Agility Facilitators for Contemporary Software Development

Agility Facilitators for Contemporary Software Development

Dinesh Batra, Weidong Xia, Shekhar Rathor
Copyright: © 2016 |Pages: 28
DOI: 10.4018/JDM.2016010101
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Agile software development generally refers to popular practices that are supposed to adhere to the Agile Manifesto with its values and principles. Empirical studies on agile software development have mainly focused on organizational adoption and impacts of agile practices. Furthermore, the literature on agile software development has mostly centered on small, co-located projects. However, agility is needed for software development projects of varied sizes in different organizations across industries. The general nature of agile values and principles and the procedure-driven nature of specific agile methods make it difficult for organizations to determine what they can do to effectively facilitate agility in their software development process. To bridge that literature gap and based on an evolved grounded-theory approach, this study identifies nine agility facilitators and their corresponding dimensions that extend beyond small, co-located projects to software projects of any size and distribution. These agility facilitators are further grouped into two categories: organizational foundation and project processes. In addition, the authors identify four dimensions of agility. The authors propose a framework that describes the organizational mechanisms through which the nine categories of facilitators lead to software development agility.
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The failure of plan-driven waterfall-based methods in software projects experiencing significant uncertainty and frequent changes in requirements prompted the adoption of the Agile Manifesto (Highsmith & Cockburn, 2001) and the proposal of several agile methods such as Scrum (Schwaber, 2004) and XP (Beck, 2000). Agility is an organization’s ability to sense and respond swiftly to technical changes and new business opportunities (Lyytinen & Rose, 2005). Agile software development attempts to strip away as much of the heaviness, commonly associated with traditional software-development methodologies, as possible to promote quick response to changing environments, changes in user requirements, and accelerated project deadlines (Erickson, Lyytinen, & Siau, 2005).

Based on an extensive survey, Dyba & Dingsoyr (2008) concluded that most projects using agile methods are small and use XP, although recent research suggests that Scrum has become more popular (Hossain, Babar, & Paik, 2009; VersionOne, 2015; Vlietland & van Vliet, 2015). The question of how to select agile methods for projects that are not small and that encounter significant changes is still unanswered (Batra, Xia, VanderMeer, & Dutta, 2010). Recent research has focused on specific factors that affect agility such as communication (Hummel, Rosenkranz, & Holten, 2015; Korkala & Maurer, 2014), customer involvement (Hoda, Noble, & Marshall, 2011; Matook & Maruping, 2014), and self-organization (Hoda, Noble, & Marshall, 2013). However, there is a lack of systematic and comprehensive interpretation of agility facilitators that can be applied across projects of varied sizes. Furthermore, because of the lack of detailed interpretation of agility facilitators, it is difficult to assess organizational readiness and changes needed to successfully adopt agile practices.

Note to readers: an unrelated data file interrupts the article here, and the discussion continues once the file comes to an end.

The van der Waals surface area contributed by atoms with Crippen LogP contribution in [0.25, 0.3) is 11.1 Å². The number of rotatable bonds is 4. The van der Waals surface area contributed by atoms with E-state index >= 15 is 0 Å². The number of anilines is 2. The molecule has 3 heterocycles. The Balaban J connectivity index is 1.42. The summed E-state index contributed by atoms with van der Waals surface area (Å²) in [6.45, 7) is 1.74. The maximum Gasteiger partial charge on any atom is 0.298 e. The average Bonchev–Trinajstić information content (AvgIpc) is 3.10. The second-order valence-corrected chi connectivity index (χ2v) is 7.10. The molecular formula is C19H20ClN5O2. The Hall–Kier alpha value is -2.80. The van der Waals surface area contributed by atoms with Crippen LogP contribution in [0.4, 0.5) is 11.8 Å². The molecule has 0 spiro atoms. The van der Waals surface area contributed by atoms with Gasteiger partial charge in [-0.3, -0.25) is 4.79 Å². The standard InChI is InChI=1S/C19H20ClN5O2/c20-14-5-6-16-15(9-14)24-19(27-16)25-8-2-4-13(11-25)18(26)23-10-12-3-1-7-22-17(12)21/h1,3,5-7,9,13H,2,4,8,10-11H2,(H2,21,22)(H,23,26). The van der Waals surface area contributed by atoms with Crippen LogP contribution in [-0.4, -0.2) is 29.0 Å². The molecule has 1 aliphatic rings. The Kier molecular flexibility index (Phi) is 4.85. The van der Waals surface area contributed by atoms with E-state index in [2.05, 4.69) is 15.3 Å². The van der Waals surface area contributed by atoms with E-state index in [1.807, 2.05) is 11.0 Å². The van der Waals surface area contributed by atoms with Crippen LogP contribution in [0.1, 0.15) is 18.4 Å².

The concern for size scalability is just one of the factors that affects agility in contemporary software development. The issue of agility permeates beyond the confines of one team working on a single project. Contemporary software development entails considerable innovation, discovery, change sensing, and change responding (Conboy, 2009; Vidgen & Wang, 2009) while addressing various people, project, process, and institutional factors such as project scope and size, stakeholder participation, resources, technology, and outsourcing (McLeod & MacDonell, 2011). The agility question often needs to be dealt with not only at the project level, but also at the organizational level. For example, the agile principle of employing only motivated individuals may be feasible for a specific project but it cannot be extended to organization-wide projects because we need to assume that participating individuals, for the most part, have average (but not necessarily low) motivation, which may be adequate for most projects (Batra, VanderMeer, & Dutta, 2011). Similarly, face-to-face communication may be feasible in a small, co-located project, but we should consider diverse communication modes for a larger project that may have an outsourced development element (Korkala & Maurer, 2014; Moore & Barnett, 2004).

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